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Hewson predicts bank advice sell-off

Former Liberal Party leader John Hewson has questioned the viability of institutionally-owned wealth management, suggesting the banks may divest.

Speaking at the 14th annual Wraps, Platforms & Masterfunds conference in the Hunter Valley last week, Dr Hewson – who is also the chairman of Shartru Capital – said that in hindsight, the banks may be regretting their decision to acquire wealth management divisions over the past decade without “doing it on a global basis”.

“There was this era in Australia where our banks wanted to become broad-based financial conglomerates providing all sorts of financial services,” Dr Hewson said. “Westpac bought BT, ANZ bought ING, CBA bought CFS etc.

“I suspect that there will be a push by the major banks to break down the process of owning [wealth businesses, and that they will] move out of funds management [and] on-sell them,” he predicted.

Dr Hewson also questioned whether former CBA CEO David Murray was an appropriate person to lead the FSI, given its task of examining these issues.

“I was fascinated that they found a climate-denying banker to head that review,” he said. “I don't want to criticise David - I have the highest respect for him - [but] he was instrumental, I think, in the process whereby the CBA saw itself as a fund manager and a financial planner and a bank.”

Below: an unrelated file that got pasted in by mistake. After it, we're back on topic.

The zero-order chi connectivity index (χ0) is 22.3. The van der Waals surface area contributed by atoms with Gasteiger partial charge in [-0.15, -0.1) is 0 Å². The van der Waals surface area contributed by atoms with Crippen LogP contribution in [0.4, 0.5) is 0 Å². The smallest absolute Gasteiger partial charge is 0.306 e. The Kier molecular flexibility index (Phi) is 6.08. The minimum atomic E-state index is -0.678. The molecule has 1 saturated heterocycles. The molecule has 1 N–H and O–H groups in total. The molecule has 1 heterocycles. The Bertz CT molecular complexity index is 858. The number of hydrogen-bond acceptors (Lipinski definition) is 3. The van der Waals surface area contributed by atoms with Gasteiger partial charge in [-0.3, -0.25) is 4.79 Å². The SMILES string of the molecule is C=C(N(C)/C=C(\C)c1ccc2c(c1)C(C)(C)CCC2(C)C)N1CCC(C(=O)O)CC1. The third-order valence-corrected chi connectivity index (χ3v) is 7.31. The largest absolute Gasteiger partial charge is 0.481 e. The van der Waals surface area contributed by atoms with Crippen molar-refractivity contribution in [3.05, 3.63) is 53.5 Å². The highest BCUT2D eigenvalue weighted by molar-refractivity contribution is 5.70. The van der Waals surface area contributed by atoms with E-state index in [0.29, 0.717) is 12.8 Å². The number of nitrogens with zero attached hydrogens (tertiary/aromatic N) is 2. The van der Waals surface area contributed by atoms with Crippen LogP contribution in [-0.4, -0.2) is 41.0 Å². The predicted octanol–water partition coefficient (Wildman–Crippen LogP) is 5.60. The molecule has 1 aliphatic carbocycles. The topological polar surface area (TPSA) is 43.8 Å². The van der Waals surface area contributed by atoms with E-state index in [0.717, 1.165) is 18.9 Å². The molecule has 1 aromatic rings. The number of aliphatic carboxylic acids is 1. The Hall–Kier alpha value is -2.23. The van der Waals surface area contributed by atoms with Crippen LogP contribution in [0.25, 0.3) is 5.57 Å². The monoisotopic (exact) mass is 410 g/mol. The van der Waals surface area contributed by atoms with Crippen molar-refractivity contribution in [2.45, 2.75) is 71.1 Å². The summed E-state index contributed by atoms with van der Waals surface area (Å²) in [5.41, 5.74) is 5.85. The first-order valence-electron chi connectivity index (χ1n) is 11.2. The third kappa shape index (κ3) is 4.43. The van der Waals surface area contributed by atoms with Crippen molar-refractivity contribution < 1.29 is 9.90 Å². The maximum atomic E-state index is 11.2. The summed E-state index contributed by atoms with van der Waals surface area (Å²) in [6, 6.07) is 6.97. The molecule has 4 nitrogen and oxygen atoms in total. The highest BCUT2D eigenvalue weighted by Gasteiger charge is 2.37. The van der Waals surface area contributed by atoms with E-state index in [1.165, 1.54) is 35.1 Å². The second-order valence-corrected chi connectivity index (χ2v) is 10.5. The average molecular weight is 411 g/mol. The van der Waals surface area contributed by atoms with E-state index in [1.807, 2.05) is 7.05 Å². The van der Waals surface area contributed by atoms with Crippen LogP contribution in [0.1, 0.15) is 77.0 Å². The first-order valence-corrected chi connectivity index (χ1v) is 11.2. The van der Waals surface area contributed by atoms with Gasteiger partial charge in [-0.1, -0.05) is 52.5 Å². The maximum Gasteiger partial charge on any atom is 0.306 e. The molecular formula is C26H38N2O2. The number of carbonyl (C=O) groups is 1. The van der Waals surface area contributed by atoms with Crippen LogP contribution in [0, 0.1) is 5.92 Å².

The former opposition leader also asked whether we “ought to have” a royal commission into the “structure of funds management and superannuation management”, lamenting that the “industry funds have been given concessions”.

On the issue of FOFA, Dr Hewson said he accepted the government’s argument regarding the need to repeal elements of the legislation in order to reduce red tape for financial advisers and reduce the cost of advice, describing this motive as the “primary reason” behind the amendment agenda.

However, he added that serious problems remain for the industry in that many consumers “still feel they're getting paper stuffers rather than advice  people who sell them their product rather than actually giving them objective financial advice”.